• Signed ‘Certification by US Person Residing Outside the US) statement (Form 14653).

If you qualify and comply with all of the submissions, you won’t pay any penalties, including failure to file, failure to pay or FBAR. If you don’t qualify for streamlined procedures, then you will need to go down the voluntary disclosure programmes route.

Voluntary disclosure

In September 2018, the Offshore Voluntary Disclosure Programme (OVDP) was terminated by the IRS and replaced by a modified programme. The OVDP had been specifically for US taxpayers who had wilfully failed to disclose. It didn’t protect them from penalties, but it did stop any criminal prosecution against them.

The new amnesty programmes from the IRS are for noncompliant US taxpayers and are designed to encourage voluntary compliance. The new voluntary disclosure rules have altered from the previous iteration in various ways:

  • The disclosure period is now six years (it was eight years under the OVDP).
  • It can now be used for domestic disclosures in addition to foreign.
  • Taxpayers must submit for criminal pre-clearance with IRS Criminal Investigations before using voluntary disclosure.
  • The civil penalty has substantially increased, with up to a 25% penalty on tax due and usually 27.5% penalty on undisclosed foreign assets.
  • Failure-to-file penalties can be directed at foreign corporations or partnerships at the discretion of the IRS.

The following aspects of the OVDP remain the same:

  • You must file all Federal Tax Returns and other reporting from the disclosure period.
  • You must pay interest and penalties on all unpaid tax.

HMRC and UK disclosure

HMRC actively search for businesses that are not registered, and any undeclared income. If they discover you have been receiving income that should be taxed, you could be charged interest and penalties. There is also the risk of prosecution for serious cases. This UK Government department has powers to gather information from all types of online areas, such as credit cards and online sales.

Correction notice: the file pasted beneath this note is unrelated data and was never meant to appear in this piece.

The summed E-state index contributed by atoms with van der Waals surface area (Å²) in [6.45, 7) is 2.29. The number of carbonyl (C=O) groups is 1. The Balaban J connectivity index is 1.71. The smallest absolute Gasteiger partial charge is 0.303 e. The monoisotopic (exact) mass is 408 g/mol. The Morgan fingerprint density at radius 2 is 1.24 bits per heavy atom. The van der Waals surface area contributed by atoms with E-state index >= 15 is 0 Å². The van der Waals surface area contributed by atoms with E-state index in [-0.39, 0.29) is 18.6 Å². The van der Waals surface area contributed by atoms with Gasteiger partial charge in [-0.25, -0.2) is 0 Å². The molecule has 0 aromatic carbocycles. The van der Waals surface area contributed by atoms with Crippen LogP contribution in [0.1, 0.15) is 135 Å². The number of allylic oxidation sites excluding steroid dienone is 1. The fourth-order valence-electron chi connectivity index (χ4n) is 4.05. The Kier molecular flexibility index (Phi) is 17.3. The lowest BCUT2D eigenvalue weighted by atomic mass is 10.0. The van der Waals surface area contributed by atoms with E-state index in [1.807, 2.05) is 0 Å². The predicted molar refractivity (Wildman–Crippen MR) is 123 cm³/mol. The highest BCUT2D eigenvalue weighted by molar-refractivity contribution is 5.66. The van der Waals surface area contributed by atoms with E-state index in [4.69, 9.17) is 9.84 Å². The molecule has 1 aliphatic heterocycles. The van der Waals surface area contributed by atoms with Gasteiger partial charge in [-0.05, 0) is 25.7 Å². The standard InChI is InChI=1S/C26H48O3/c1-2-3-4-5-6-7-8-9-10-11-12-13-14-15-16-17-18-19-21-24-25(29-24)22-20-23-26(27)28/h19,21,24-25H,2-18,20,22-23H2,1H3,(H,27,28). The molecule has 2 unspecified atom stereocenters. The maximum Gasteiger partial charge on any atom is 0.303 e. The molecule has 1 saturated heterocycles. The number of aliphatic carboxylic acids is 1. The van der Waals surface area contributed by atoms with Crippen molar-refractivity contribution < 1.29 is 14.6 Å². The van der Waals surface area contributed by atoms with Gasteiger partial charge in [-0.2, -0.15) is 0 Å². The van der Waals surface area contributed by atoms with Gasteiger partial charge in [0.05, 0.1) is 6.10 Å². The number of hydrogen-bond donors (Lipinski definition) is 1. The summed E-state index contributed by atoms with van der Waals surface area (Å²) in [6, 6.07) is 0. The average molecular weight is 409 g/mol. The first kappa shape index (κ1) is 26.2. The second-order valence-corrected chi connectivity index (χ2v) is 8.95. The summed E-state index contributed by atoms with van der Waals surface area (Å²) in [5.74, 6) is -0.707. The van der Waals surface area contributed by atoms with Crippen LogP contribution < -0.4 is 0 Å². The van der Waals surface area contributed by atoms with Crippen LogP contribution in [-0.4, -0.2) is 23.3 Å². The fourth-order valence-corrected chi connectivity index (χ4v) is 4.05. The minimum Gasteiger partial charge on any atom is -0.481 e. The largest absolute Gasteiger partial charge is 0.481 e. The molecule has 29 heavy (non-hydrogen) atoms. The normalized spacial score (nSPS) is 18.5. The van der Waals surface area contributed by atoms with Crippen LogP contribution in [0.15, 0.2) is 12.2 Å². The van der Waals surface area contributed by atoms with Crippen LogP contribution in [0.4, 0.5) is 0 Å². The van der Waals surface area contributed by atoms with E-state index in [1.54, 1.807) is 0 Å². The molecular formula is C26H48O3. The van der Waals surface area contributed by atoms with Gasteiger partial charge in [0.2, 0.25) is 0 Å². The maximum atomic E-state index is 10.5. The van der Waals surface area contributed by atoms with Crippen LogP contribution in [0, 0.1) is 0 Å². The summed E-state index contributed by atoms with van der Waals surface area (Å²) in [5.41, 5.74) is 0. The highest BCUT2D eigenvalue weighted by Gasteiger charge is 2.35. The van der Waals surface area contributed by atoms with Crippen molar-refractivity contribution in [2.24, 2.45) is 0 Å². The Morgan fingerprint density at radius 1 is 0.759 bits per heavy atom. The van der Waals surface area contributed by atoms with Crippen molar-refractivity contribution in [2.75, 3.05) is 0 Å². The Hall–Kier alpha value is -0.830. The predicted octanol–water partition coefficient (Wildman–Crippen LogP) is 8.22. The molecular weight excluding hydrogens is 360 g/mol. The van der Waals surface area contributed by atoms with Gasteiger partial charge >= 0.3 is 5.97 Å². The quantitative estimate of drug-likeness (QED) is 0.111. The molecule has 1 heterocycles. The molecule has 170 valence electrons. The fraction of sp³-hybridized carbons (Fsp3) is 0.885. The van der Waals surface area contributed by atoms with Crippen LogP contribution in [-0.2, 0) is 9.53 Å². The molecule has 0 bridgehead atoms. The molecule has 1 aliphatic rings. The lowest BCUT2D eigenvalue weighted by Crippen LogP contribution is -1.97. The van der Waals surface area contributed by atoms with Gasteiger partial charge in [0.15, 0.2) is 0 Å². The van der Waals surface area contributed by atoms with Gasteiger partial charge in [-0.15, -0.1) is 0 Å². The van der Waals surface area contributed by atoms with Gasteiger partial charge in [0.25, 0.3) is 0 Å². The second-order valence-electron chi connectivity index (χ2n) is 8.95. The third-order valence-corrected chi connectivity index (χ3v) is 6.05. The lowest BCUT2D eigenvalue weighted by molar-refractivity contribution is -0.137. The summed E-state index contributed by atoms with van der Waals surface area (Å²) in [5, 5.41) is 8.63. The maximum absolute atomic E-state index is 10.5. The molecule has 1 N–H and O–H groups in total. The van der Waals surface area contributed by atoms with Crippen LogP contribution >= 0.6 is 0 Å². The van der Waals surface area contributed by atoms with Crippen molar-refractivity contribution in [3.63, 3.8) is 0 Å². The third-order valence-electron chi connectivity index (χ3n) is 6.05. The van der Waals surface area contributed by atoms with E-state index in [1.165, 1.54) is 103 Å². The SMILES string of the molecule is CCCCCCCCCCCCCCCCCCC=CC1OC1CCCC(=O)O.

Disclosing your undeclared or under declared income to HMRC voluntarily means you will most likely escape prosecution. If you co-operate with the enquiry following disclosure, this will reduce fines.

HMRC run various campaigns aimed at people who need to bring their tax up to date. Voluntary disclosure campaigns require you to calculate income, tax, penalties and interest that you owe. Penalties are usually 20% of the tax you owe, compared with up to 100% they can levy on people who deliberately conceal their income.

Ingleton Partners, work with clients to bring their tax affairs up to date and ensure disclosure is made before HMRC demands it. Legislation changes often, and the Finance Bill 2019 was signed into law in February. It extends the time limits for HMRC to open assessments into offshore non-compliance up to 12 years. Advice from professionals is vital during these complex negotiations with HMRC.

About Tom LR Griffiths

Tom LR Griffiths is a US and UK tax advisor and former Senior Consultant at Ingleton Partners.